The 2013 Tour de France’s overall classification will take shape this weekend when the peloton races in to the Pyrenees. It reaches its first summit finish in Ax 3 Domaines today and covers five serious cols en route to Bagnères-de-Bigorre tomorrow

Chris Froome leads the virtual GC after his Sky team topped rivals in the time trial in Nice. Alberto Contador (Saxo-Tinkoff) sits six seconds back, Ryder Hesjedal (Garmin-Sharp) 14 seconds and Cadel Evans (BMC Racing) 23 seconds. The mountains, however, will shake up the GC and paint a new picture by Sunday evening in Bagnères-de-Bigorre.

“It’s going to be a fight being it’s the first mountain-top finish. It’s something I’m looking forward to open up the race,” Froome told journalists including Cycling Weekly yesterday morning.

“A climb like Ax 3 Domaines, everything has to be judged on the road. If I attack depends what happens on the climb or before the climb: who’s attacking, who’s on the wheels. It’s not something I can say now.”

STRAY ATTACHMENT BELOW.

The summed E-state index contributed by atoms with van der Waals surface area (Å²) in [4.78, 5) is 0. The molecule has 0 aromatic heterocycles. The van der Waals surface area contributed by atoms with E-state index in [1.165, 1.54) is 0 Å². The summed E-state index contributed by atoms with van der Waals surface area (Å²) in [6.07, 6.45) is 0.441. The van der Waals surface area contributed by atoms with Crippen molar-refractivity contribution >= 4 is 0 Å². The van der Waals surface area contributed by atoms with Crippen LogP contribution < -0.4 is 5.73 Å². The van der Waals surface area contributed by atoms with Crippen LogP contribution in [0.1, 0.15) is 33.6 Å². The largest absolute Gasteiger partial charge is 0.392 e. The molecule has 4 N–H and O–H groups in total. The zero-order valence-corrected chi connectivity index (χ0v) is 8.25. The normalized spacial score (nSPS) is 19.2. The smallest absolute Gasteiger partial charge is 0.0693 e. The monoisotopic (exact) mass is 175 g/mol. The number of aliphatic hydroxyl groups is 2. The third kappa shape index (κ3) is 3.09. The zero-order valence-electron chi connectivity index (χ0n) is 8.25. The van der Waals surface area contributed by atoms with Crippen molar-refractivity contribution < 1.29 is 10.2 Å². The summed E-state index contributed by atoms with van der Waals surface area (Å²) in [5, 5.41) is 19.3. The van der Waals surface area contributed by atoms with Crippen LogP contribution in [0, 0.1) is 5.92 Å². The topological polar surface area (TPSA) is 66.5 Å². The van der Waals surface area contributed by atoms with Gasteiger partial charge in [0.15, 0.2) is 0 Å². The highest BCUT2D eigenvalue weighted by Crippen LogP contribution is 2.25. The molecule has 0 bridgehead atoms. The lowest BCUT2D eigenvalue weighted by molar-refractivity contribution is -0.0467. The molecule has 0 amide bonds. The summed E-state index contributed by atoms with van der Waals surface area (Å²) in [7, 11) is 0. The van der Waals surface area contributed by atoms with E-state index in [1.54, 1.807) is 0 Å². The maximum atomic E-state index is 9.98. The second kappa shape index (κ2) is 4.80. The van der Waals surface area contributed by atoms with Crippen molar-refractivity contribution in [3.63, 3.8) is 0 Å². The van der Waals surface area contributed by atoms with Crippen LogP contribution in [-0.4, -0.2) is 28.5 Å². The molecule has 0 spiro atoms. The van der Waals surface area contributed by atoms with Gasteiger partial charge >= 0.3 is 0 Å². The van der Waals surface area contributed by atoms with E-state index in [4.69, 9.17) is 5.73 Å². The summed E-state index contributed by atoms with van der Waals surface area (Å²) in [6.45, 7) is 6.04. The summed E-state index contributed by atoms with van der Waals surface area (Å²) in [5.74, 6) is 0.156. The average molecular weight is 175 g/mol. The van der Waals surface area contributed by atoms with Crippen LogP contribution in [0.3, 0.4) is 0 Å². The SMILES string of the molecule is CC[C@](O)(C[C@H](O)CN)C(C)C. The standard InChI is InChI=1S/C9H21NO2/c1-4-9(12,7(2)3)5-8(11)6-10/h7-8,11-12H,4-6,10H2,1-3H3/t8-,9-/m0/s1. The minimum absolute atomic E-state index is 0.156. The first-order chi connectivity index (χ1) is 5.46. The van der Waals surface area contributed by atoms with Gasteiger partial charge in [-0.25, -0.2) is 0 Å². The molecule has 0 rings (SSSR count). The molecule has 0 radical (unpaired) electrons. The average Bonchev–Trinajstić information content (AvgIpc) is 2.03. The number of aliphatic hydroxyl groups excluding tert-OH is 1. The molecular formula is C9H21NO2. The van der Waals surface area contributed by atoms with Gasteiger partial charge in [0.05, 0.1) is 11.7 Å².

“The Pailhères and Ax 3 Domaines are tough and can break the race if riders want to make a hard race,” Contador said in a press release.

“In any case, the stage [to Ax 3 Domaines] seems more decisive because is an uphill finish and there everyone will try to go as far as possible.”

Col de Pailhères climbs to 2001 metres with 29 kilometres to race. Ax 3 Domaines is shorter, rises only to 1375 metres but also includes several sectors over nine per cent gradient.

Before getting to Bagnères-de-Bigorre on Sunday, the riders must climb five climbs including the Col de Peyresourde, Col de Val Lour-Azet and La Hourquette d’Ancizan. La Hourquette d’Ancizan leaves 30.5 kilometres to race downhill.

Evans and Froome agree, the big differences will be made today.

“I think the time difference are more likely to be up Ax 3 Domaines, whereas there will be a downhill finish to Bagnères de Bigorre,” Evans told the Sydney Morning Herald. “The first hilltop finish everyone is looking at each other and getting an idea of how they are going compared to their rivals.”

“Sunday’s going to be a hard day, but I don’t think it’ll be a natural GC day with those climbs and with it coming down to the finish,” added Froome. “It could eliminate one rider, but probably not change the top five.”

Today’s stage eight kicks off at 11:45. After tomorrow, the riders will not face another high-mountains test until stage 15 to Mont Ventoux next Sunday.

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